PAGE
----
Homestead mortgage broker charged with fraudInteresting. A statewide mortgage fraud ring. Hmmm...
A mortgage broker who dodged prosecutors' attention previously is now facing federal charges.
A key figure in a statewide mortgage fraud ring, who avoided prosecution despite convictions of several associates more than a year ago, was indicted by a federal grand jury on charges of lying on mortgage applications and pocketing the ill-gotten gains.
Yvette Valdes, a Homestead mortgage broker, is charged with falsifying loan documents on two properties in Southwest Miami-Dade County, including making up borrowers' employment information, assets and annual income.Oh really? Falsifying loan documents including employment information, assets and income? Ok, Mr. Kostrzewski, did you ever wonder even if Mr. Barrera wasn't involved in the Oak Avenue mortgage fraud (HAH), who put together his loan application? Who provided his employment verification etc? Makes you wonder huh?
She faces three counts of wire fraud and up to 30 years in prison. Reached on her cell phone Monday, Valdes said, ``You need to speak to my attorney,'' and declined further comment.Yeah, hopefully you put aside enough money for a damn good one!
A 2008 Miami Herald series, Borrowers Betrayed, detailed Valdes' role in a massive, multi-million dollar home loan scam led by New York banker Orson Benn, who approved more than $550 million in mortgages across Florida at the height of the housing boom.Jeeze, the media outed her TWO YEARS AGO and nothing was done?! Way to go Task Force!
Benn, former vice president at Argent Mortgage Co., was convicted of racketeering by statewide prosecutors in Polk County in 2008. He is serving an 18-year prison sentence.SWEET! Sort of like Bernie telling the cops he had no idea what was going on! See a pattern here?
The newspaper's investigation found that Valdes, owner of Best Choice Mortgage, brokered $22 million of the Benn-approved loans over a 16-month period out of a small, nondescript office along South Dixie Highway. Nearly all of the mortgages contained false or misleading information, ranging from inflating a borrower's income more than fivefold to listing a non-existent job for a borrower who took out enough money to buy four homes.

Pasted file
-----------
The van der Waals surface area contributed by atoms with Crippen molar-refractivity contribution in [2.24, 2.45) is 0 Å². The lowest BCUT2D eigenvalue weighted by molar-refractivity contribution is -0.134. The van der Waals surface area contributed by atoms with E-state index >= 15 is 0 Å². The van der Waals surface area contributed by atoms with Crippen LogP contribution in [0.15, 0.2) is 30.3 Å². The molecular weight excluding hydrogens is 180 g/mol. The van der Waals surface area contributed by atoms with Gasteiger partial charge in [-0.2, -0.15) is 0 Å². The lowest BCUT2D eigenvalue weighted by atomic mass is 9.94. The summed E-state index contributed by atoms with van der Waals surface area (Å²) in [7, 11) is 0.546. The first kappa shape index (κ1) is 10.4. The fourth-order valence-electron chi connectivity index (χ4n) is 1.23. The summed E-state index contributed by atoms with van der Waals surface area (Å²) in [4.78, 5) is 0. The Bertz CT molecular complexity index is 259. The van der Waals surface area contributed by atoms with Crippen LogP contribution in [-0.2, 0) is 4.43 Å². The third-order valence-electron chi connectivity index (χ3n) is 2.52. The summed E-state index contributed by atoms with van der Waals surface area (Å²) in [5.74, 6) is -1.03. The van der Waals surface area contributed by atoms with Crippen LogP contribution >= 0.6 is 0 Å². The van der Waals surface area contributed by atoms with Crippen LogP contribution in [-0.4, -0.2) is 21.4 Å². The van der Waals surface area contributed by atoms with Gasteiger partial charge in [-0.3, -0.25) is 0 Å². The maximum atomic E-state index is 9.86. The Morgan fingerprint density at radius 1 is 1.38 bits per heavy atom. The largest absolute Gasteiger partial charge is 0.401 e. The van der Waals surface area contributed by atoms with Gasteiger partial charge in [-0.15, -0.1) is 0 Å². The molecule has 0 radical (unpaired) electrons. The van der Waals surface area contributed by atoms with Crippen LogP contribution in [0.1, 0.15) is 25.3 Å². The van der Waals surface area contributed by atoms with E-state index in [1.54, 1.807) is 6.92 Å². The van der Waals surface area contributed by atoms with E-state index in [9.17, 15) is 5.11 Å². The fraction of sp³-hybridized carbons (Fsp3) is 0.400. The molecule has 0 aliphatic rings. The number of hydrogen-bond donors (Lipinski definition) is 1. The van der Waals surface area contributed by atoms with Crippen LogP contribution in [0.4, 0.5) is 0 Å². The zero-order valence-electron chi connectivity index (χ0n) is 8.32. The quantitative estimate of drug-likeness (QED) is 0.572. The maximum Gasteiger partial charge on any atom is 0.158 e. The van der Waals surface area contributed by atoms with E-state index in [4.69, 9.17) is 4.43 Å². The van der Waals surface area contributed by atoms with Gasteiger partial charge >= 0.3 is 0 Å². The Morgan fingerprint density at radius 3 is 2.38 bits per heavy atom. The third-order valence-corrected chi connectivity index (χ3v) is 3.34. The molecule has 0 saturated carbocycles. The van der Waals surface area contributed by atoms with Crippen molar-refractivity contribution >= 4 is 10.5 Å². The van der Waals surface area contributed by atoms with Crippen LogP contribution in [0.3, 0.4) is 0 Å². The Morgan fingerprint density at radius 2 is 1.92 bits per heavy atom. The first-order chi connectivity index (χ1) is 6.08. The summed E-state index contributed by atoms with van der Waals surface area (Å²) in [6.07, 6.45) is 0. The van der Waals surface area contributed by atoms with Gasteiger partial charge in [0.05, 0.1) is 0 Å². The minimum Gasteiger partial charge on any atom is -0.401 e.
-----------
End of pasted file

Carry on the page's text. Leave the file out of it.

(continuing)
In some cases, borrowers said they weren't aware of the inaccuracies.
When reporters asked Valdes more than a year ago about the bogus information on her customer's mortgage applications, she responded: ``That's their problem.''Yeah, FCUK THEM! They got the money not her right?
Yet in this case, the borrowers are her own relatives.It's a family affair folks!
The federal grand jury also indicted Valdes' daughter Jeannine Valdes-Perez, her brother Joseph Gonzalez and her son-in-law Victor Perez. All three worked at Yvette Valdes' Best Choice Mortgage.
Catherine Maiz, a partner owner of Absolute Title, was also charged.Absolutely! But Mr. Kostrzewski, why wasn't an attorney charged?
The indictment alleges that the group falsely represented Victor Perez's job and annual income, among other information, on mortgage applications to Argent and banking giant JP Morgan Chase Bank.
Imagine that! Why hasn't anyone rounded up all those SOB's from Argent that were practically giving money away to anyone with a pulse during the boom? Hello Task Force!
The allegedly fraudulent applications resulted in the banks funding loans for two properties that totaled more than $500,000.Diverted for their own personal use? Is there any other kind of use for a fraudster?!
But the loans went unpaid, it's alleged in the indictment, and the loan proceeds were diverted ``for their own personal use and benefit.''
Assistant U.S. Attorney Joseph B. Shumofsky is handling the case.A fed! You think these guys will get something harder than the probation ASA Kostrzewski doles out?
The indictment, which was issued April 29 but unsealed Monday, comes long after red flags were raised about Valdes.Did you really expect anyone on the state level to do anything? Come on!
The Office of Financial Regulation, the state's banking industry watchdog, was alerted to Valdes' role in Benn's network in 2005, The Miami Herald reported.
The state regulator never took action.
Tampa brokers David Tuggle and Eric Steinhauser, who both worked under Benn, pleaded guilty in 2008 to conspiracy to engage in racketeering charges and were sentenced to two years in prison.